|Maintainer||Edward Kmett <email@example.com>|
- type Prism s t a b = forall p f. (Choice p, Applicative f) => p a (f b) -> p s (f t)
- type Prism' s a = Prism s s a a
- type APrism s t a b = Market a b a (Identity b) -> Market a b s (Identity t)
- type APrism' s a = APrism s s a a
- prism :: (b -> t) -> (s -> Either t a) -> Prism s t a b
- prism' :: (b -> s) -> (s -> Maybe a) -> Prism s s a b
- clonePrism :: APrism s t a b -> Prism s t a b
- outside :: Representable p => APrism s t a b -> Lens (p t r) (p s r) (p b r) (p a r)
- aside :: APrism s t a b -> Prism (e, s) (e, t) (e, a) (e, b)
- without :: APrism s t a b -> APrism u v c d -> Prism (Either s u) (Either t v) (Either a c) (Either b d)
- below :: Traversable f => APrism' s a -> Prism' (f s) (f a)
- isn't :: APrism s t a b -> s -> Bool
- _Left :: Prism (Either a c) (Either b c) a b
- _Right :: Prism (Either c a) (Either c b) a b
- _Just :: Prism (Maybe a) (Maybe b) a b
- _Nothing :: Prism' (Maybe a) ()
- _Void :: Prism s s a Void
- _Show :: (Read a, Show a) => Prism' String a
- only :: Eq a => a -> Prism' a ()
- nearly :: a -> (a -> Bool) -> Prism' a ()
- class Profunctor p => Choice p where
There are two laws that a
Prism should satisfy:
Second, if you can extract a value
a using a
l from a value
s, then the value
s is completely described my
It may help to think of this as a
Iso that can be partial in one direction.
$\ i -> if i
We can update the ones that are:
(-3,4) & both.nat *~ 2(-3,8)
5 ^. re nat -- :: Natural5
Left "hello" & _Left %~ lengthLeft 5
or to construct an
5^.re _LeftLeft 5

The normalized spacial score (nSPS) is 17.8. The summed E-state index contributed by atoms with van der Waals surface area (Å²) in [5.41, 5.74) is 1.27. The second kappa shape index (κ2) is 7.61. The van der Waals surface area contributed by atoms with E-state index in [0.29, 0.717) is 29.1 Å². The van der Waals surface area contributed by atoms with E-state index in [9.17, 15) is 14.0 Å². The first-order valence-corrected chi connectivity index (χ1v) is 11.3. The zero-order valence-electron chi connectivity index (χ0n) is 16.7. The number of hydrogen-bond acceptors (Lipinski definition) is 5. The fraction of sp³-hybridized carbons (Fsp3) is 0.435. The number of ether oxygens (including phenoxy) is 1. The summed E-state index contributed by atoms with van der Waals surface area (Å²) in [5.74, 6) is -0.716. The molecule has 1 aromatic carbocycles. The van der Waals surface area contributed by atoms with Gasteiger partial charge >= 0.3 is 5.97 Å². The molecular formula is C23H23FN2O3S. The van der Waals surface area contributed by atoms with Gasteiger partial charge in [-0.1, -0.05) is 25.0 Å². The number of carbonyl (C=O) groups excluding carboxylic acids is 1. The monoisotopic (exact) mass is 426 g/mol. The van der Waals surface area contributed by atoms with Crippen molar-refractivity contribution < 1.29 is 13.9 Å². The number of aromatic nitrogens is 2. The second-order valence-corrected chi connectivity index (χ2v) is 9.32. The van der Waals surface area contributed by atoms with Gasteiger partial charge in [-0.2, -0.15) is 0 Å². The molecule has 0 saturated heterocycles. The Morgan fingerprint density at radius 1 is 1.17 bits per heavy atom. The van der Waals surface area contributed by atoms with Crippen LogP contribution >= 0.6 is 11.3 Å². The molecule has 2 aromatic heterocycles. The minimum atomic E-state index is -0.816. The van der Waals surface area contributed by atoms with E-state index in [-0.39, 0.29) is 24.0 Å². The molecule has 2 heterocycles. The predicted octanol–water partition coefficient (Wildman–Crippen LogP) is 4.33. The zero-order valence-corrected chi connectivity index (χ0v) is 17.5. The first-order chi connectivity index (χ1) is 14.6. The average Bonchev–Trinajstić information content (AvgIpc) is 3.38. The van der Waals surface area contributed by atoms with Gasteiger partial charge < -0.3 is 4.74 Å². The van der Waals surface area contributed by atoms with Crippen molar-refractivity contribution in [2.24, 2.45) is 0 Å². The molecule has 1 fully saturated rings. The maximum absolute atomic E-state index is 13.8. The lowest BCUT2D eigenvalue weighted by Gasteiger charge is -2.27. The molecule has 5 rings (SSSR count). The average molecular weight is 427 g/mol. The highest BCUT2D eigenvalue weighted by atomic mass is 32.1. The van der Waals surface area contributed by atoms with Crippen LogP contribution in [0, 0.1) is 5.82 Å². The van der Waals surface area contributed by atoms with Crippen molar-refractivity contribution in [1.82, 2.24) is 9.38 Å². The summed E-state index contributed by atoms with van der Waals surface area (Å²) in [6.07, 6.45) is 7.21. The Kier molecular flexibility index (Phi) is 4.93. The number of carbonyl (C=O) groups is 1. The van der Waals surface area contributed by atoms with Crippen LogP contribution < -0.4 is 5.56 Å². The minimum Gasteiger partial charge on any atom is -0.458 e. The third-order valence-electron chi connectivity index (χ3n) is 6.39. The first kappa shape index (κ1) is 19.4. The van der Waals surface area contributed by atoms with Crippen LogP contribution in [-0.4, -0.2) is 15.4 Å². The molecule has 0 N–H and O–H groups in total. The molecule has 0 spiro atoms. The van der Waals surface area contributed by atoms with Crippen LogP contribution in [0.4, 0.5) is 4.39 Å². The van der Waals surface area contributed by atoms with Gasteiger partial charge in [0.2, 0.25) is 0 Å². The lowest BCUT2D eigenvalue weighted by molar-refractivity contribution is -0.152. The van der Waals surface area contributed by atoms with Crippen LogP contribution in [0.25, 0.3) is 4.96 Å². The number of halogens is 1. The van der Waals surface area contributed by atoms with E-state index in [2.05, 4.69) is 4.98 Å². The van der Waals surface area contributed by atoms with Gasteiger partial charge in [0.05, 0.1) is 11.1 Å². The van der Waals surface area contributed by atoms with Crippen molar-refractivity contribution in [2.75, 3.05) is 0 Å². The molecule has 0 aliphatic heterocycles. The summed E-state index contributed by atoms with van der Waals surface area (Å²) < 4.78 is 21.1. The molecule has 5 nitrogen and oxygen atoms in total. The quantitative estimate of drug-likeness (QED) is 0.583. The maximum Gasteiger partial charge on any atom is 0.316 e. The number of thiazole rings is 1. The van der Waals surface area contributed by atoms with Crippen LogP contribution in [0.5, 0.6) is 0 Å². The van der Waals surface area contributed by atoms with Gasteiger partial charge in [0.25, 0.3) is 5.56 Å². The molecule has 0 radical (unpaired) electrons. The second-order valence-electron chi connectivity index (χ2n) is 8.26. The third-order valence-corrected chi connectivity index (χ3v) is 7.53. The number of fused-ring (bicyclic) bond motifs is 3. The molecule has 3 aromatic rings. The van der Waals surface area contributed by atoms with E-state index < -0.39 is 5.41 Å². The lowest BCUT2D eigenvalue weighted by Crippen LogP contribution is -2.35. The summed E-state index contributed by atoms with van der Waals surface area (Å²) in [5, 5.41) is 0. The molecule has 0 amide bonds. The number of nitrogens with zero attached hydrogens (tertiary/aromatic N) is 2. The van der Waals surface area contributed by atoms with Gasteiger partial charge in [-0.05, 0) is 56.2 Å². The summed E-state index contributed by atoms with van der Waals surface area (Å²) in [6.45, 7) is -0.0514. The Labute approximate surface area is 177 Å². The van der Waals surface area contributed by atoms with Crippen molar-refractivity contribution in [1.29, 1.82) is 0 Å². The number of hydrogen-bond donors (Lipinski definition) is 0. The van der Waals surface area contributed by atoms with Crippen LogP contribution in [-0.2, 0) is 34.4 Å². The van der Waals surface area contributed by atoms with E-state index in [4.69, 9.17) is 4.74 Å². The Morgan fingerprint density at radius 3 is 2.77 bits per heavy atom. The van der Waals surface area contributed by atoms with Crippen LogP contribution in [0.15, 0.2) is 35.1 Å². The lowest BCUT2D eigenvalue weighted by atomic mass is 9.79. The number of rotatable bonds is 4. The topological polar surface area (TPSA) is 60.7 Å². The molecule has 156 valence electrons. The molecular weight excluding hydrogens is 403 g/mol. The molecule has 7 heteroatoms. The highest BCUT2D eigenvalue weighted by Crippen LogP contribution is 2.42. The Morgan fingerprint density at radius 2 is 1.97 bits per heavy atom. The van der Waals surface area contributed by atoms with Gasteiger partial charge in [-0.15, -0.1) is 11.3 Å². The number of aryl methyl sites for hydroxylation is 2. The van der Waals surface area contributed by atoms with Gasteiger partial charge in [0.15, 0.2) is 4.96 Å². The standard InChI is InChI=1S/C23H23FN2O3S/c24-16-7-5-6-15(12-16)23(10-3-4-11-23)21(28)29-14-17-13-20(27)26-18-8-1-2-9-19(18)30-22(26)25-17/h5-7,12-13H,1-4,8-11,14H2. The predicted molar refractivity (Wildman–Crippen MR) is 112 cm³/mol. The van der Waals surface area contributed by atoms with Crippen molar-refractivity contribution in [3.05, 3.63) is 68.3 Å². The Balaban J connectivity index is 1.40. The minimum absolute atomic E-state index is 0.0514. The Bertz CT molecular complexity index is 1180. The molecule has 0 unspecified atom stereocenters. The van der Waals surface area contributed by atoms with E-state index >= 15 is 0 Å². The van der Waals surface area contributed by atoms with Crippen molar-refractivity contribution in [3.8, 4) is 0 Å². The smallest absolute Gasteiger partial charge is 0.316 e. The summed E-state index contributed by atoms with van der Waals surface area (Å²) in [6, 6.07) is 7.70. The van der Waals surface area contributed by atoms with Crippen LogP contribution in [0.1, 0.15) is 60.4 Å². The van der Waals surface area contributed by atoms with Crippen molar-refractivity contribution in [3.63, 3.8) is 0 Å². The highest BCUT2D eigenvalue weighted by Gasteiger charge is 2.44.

such that if you query it with the
Prism, you will get your original input back.
5^.re _Left ^? _LeftJust 5
Note: Composition with a
Prism is index-preserving.
If you see this in a signature for a function, the function is expecting a
Prism to work over part of a structure.
Check to see if this
Prism doesn't match.
isn't _Left (Right 12)True
isn't _Left (Left 12)False
isn't _Empty False
over _Left (+1) (Left 2)Left 3
over _Left (+1) (Right 2)Right 2
Right 42 ^._Left :: String""
Left "hello" ^._Left"hello"
_Left # 5Left 5
5^.re _LeftLeft 5
over _Right (+1) (Left 2)Left 2
over _Right (+1) (Right 2)Right 3
Right "hello" ^._Right"hello"
Left "hello" ^._Right :: [Double]
_Right # 5Right 5
5^.re _RightRight 5
over _Just (+1) (Just 2)Just 3
_Just # 5Just 5
5^.re _JustJust 5
Just x ^? _JustJust x
Nothing ^? _JustNothing
Prism is "improper" in the sense that it normalizes the text formatting, but round tripping
is idempotent given sane 'Read'/'Show' instances.
_Show # 2"2"
"EQ" ^? _Show :: Maybe OrderingJust EQ
Prism compares for exact equality with a given value.
only 4 # ()4
5 ^? only 4Nothing
Prism compares for approximate equality with a given value and a predicate for testing.
To comply with the
Prism laws the arguments you supply to
nearly a p are somewhat constrained.
p x holds iff
x ≡ a. Under that assumption then this is a valid
This is useful when working with a type where you can test equality for only a subset of its values, and the prism selects such a value.
|Monad m => Choice (Kleisli m)|
|Comonad w => Choice (Cokleisli w)|
|Applicative f => Choice (UpStar f)|
|Traversable w => Choice (DownStar w)|
|ArrowChoice p => Choice (WrappedArrow p)|
|Monoid r => Choice (Forget r)|
|Choice (Tagged *)|
|Choice (Indexed i)|
|Choice (Market a b)|